“I said I had made only a few thousand kyats, but she kept asking about money and looking around the taxi. She even touched my hand. I started thinking that she didn’t look like a tutor, and then I remembered hearing about those women who rob taxis.”

He immediately began visualizing a scenario where he would stop at crowded Inya Kan Baung, at which point his passenger would begin shouting for help as if he had done something wrong.

“The rest of the woman’s group could have been waiting there, and they could have run up and robbed me by hitting me as if I had made a mistake,” U Soe Min Myo said.

Unwilling to risk a mugging, he decided to take drastic action. “I stopped my taxi when I saw some people standing along the road and I told the woman to get out. She was very angry and shouted a lot, but I quickly drove away.”

It’s quite possible that U Soe Min Myo had saved himself from being robbed by a ring of crafty middle-aged thieves. Or perhaps, in his paranoia, he had left an innocent women standing by the side of the road at night – a prim and proper, if a bit eccentric, university tutor who to this day wonders why she was booted out of a taxi on her way to meet family or friends at Inya Kan Baung.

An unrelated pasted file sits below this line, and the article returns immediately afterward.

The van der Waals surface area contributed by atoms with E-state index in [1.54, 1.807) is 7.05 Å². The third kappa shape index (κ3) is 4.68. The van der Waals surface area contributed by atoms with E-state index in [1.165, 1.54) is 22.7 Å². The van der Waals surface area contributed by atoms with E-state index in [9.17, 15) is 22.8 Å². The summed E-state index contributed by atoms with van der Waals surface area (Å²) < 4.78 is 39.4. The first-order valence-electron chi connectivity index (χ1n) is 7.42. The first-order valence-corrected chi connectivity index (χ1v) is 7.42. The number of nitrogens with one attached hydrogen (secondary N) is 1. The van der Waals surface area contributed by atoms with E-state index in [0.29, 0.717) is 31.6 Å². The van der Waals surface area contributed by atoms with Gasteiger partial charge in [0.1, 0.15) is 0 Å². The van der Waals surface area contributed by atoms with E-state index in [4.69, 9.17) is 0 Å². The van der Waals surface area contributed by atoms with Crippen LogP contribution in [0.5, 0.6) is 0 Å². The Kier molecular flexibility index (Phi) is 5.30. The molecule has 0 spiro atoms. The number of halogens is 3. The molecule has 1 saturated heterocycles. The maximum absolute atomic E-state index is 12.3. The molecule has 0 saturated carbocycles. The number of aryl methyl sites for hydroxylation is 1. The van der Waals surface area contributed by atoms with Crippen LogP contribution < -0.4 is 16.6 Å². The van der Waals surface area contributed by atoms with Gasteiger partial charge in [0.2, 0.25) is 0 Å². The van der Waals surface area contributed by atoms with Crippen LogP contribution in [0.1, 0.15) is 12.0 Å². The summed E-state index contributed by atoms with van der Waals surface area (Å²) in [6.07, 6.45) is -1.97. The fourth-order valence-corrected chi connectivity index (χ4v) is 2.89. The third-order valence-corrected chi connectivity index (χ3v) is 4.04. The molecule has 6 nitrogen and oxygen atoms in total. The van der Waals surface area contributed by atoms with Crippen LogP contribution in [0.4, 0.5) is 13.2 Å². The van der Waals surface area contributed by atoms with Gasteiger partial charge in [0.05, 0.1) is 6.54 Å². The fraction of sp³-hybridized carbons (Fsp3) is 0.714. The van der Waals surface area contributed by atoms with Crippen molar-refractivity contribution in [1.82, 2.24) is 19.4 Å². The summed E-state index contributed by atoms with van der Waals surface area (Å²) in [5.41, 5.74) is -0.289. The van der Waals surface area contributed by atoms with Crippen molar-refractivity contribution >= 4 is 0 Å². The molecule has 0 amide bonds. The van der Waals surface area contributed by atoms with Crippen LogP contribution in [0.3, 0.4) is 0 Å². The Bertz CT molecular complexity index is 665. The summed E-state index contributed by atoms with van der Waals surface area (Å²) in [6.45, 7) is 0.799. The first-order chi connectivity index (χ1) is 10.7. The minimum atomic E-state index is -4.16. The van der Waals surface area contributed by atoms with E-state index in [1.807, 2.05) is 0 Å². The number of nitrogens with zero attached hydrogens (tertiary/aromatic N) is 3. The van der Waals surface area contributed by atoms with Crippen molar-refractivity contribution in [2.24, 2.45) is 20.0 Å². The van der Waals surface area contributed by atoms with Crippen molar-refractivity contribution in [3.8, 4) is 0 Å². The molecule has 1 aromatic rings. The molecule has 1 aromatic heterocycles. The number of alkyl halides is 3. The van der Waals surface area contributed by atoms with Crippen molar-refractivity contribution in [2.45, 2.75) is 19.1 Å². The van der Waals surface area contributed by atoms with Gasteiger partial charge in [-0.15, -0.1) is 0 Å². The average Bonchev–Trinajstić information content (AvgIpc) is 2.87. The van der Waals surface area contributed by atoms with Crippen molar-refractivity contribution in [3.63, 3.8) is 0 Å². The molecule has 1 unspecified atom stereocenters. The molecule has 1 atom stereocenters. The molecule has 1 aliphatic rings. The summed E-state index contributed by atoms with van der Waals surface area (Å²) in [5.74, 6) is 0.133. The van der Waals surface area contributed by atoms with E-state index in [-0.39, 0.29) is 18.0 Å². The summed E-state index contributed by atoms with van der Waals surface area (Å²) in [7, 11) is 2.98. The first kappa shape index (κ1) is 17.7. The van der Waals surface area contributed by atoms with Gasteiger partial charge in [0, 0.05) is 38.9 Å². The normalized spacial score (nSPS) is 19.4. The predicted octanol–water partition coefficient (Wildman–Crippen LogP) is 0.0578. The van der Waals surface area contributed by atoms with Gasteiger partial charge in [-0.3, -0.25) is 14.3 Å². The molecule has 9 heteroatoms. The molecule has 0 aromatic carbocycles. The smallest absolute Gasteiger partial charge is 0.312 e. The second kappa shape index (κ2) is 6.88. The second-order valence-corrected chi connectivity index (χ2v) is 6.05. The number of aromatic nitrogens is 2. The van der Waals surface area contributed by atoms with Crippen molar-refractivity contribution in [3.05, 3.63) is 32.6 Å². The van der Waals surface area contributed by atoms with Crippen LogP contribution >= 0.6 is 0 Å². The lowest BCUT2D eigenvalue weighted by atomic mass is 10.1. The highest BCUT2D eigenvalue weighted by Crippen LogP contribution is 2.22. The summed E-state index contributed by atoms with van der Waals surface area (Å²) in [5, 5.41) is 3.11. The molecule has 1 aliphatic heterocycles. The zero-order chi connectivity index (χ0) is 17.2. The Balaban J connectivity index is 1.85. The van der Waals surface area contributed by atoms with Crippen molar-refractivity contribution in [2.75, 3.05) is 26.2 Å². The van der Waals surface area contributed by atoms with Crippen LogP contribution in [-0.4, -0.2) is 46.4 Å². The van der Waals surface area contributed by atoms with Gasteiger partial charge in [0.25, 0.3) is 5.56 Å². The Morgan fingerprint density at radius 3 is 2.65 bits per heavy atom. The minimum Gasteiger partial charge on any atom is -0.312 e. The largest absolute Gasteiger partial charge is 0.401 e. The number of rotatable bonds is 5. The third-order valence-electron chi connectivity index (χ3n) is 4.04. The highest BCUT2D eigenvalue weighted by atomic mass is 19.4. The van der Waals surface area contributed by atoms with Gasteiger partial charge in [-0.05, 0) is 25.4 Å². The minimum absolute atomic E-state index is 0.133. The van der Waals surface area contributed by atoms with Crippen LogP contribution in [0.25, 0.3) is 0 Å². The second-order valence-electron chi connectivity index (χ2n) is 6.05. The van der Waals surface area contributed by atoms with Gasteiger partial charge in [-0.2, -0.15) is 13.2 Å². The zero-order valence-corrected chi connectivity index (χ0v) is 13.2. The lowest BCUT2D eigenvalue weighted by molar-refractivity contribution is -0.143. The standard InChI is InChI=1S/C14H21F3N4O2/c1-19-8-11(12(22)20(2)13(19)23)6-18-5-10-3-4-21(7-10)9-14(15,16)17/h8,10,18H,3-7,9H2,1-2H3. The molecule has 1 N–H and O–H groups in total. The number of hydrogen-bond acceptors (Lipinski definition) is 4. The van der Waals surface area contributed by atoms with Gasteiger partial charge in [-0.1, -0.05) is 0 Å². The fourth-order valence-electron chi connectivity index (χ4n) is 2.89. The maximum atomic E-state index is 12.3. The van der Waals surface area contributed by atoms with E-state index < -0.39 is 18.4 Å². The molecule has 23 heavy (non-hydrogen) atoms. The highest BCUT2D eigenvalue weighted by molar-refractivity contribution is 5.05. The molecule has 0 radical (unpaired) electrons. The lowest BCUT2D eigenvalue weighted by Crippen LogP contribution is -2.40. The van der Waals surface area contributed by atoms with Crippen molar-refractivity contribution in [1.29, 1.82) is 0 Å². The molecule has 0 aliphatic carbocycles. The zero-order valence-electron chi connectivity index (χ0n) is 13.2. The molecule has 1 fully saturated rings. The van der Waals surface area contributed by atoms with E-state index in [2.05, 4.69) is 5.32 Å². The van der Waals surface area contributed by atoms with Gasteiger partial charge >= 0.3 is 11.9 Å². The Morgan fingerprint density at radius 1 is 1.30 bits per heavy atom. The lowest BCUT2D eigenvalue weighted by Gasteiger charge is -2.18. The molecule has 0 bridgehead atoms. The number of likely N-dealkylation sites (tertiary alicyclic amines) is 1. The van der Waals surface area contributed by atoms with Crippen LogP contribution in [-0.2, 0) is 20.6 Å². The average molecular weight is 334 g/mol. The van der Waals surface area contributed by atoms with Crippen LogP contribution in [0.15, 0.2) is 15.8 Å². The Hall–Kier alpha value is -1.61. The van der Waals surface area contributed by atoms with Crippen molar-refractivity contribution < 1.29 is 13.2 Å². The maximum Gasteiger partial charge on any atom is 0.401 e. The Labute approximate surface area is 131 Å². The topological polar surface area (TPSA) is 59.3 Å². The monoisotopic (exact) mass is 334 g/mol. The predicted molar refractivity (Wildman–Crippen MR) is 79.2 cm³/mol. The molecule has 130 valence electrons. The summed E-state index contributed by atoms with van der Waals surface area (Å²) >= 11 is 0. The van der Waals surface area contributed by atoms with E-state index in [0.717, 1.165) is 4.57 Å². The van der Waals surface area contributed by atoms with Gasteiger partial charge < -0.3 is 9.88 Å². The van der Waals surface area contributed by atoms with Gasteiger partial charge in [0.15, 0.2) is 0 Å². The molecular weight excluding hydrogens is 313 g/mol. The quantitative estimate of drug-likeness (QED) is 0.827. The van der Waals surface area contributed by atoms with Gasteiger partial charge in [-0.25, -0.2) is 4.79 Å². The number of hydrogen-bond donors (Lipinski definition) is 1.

This story was originally published in the October 30-November 5 edition of The Myanmar Times Weekend magazine. Interviews with taxi drivers were conducted in Myanmar language by reporter Nyein Ei Ei Htwe, who also translated them into English, after which I wrote the story.

MT.Tales from the Night Shift 2015 Oct 30

Written by latefornowhere

November 2, 2015 at 8:53 am